8. Integrate rather than segregate. Create a cohesive system that works to support each element within the system. For example, implementing companion planting allows plants to be together in harmony. By keeping plants away from other plants that are not their friends, you can help to keep pests and diseases at bay.
  9. Use small and slow solutions. Implement small, gradual systems for better outcomes. An example of this is using slow-release organic fertilizers instead of synthetic ones.
  10. Use and value diversity. Use diversity to reduce things like diseases and pests. Create a biodiverse ecosystem that has so many benefits like attracting all sorts of wildlife, like hummingbirds. Who doesn’t like to see hummingbirds in their garden!?
  11. Use edges and value the marginal. Create boundaries between different types of vegetation.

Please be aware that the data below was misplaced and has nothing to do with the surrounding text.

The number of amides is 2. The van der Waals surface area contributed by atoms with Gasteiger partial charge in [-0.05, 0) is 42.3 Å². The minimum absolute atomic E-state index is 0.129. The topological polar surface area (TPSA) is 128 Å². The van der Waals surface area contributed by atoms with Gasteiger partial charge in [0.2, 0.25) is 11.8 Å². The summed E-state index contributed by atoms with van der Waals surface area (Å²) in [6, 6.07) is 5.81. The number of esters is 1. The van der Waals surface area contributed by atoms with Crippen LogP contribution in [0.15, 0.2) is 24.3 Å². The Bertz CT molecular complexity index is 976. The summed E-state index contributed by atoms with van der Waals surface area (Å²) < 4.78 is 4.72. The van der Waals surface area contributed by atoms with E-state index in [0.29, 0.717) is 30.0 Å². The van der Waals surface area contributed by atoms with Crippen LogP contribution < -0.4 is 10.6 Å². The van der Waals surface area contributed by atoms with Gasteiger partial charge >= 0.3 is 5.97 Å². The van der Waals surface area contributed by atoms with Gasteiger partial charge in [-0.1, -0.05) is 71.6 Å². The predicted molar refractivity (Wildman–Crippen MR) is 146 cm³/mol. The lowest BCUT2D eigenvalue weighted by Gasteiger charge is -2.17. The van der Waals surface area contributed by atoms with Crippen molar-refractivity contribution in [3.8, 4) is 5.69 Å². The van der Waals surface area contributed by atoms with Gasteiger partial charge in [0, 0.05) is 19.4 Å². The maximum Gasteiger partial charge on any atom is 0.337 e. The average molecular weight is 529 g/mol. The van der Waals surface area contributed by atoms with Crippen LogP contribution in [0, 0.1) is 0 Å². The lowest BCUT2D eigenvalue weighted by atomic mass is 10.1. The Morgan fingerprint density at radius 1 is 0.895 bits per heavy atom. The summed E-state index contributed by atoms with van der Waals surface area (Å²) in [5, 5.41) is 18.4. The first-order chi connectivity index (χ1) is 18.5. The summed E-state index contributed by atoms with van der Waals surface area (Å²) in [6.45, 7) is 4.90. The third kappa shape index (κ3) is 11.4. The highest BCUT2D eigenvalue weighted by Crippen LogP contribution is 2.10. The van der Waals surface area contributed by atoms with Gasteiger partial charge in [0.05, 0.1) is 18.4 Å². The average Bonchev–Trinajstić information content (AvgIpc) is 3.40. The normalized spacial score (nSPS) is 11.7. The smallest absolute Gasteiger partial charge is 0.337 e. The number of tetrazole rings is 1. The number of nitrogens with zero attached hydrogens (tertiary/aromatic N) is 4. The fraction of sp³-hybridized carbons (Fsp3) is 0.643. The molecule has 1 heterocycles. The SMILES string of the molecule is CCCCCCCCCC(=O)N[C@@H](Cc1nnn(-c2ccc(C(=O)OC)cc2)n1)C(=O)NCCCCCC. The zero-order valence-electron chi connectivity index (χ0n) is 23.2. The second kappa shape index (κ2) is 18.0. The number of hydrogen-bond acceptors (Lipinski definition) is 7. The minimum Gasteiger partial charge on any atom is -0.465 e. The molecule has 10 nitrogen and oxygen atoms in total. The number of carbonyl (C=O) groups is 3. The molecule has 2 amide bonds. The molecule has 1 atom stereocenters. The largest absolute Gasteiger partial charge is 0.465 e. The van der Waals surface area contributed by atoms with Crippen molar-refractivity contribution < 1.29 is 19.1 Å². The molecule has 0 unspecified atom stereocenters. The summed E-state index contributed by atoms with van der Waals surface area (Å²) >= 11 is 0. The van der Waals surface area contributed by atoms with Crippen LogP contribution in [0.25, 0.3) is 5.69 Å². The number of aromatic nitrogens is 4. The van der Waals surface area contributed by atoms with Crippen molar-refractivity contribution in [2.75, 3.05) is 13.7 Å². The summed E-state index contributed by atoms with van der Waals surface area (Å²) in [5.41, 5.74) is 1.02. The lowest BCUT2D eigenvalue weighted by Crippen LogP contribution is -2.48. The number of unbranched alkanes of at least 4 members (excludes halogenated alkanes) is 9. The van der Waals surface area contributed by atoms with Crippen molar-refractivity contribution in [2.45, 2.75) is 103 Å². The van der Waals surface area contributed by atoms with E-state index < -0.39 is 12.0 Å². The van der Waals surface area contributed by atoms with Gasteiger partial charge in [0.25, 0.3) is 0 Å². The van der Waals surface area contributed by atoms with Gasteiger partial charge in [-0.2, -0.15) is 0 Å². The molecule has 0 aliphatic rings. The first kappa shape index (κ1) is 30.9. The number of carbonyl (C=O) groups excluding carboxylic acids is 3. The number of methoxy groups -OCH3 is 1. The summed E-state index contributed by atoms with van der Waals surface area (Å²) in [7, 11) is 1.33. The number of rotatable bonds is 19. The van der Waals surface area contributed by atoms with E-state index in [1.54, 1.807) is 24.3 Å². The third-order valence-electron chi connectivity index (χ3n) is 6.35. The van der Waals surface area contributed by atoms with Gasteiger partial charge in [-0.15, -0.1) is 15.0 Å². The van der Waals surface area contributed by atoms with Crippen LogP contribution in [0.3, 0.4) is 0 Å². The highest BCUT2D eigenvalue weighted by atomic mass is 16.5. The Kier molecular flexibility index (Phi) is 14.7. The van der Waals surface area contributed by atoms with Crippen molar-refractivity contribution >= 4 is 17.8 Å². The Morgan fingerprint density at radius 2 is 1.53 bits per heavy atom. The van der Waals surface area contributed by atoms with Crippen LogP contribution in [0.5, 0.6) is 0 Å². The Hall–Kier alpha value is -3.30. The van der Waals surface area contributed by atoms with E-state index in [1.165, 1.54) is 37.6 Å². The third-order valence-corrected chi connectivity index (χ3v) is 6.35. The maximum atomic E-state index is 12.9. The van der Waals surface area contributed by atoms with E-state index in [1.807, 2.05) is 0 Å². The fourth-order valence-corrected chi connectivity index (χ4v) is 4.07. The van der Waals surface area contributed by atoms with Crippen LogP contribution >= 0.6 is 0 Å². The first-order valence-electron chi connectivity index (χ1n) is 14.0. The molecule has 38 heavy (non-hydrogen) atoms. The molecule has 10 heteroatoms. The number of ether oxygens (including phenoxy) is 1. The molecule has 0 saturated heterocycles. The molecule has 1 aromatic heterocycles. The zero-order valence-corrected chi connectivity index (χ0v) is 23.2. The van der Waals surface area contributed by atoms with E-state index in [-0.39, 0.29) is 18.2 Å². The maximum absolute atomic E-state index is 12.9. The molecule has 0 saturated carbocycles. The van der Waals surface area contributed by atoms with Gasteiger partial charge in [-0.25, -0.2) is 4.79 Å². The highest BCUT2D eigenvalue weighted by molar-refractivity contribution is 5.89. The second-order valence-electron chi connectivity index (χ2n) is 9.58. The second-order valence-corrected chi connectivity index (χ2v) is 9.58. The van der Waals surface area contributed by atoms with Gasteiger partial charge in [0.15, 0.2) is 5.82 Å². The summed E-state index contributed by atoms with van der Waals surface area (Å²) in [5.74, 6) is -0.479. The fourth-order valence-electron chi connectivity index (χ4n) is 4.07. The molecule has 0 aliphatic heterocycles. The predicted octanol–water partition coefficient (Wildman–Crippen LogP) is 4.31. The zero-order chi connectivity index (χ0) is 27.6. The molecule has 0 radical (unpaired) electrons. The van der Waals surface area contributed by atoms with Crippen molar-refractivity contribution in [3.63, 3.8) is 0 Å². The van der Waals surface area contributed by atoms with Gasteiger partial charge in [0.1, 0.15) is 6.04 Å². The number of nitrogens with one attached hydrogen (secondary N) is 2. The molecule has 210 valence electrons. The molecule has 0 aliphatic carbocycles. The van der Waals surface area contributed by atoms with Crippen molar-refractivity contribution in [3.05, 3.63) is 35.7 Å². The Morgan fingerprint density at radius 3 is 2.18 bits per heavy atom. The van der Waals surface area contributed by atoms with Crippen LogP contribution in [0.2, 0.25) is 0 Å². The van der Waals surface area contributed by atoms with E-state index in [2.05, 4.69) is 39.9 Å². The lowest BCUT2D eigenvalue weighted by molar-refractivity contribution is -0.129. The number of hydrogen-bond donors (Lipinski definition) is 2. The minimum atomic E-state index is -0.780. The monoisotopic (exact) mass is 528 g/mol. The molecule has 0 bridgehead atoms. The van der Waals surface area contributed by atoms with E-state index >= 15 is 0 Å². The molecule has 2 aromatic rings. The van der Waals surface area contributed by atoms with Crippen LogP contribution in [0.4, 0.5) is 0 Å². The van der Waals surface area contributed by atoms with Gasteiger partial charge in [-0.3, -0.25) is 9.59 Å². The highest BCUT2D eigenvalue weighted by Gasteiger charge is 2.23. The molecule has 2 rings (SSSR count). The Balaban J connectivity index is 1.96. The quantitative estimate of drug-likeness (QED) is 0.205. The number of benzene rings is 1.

12. Creatively use and respond to change. Be proactive in your responses when needed. Intervene thoughtfully and carefully when needed.

These principles, if followed, help create a garden that is not only productive but also harmonious with nature. More detailed insights on these principles can be found in this Rural Sprout article.


Applying Permaculture Gardening Principles

Understanding how to design a permaculture garden and manage its soil and water systems is key to creating a sustainable and productive space. Here, we’ll explore practical steps for each aspect.

Garden Design

Start by assessing your site. Look at factors like soil type, climate, and sun exposure. Knowing your land helps you decide where to place different elements. For example, garden beds should be in areas with good sunlight.

[RELATED POST: How to Start a Vegetable Garden in Your Backyard]

Use a zone system to organize your garden, and assign different zones to different areas. Place high-maintenance plants near your house (Zone 1) and less-tended areas further away (Zone 5). This saves effort in maintaining your garden. Incorporate perennial plants to provide long-term benefits and reduce replanting efforts.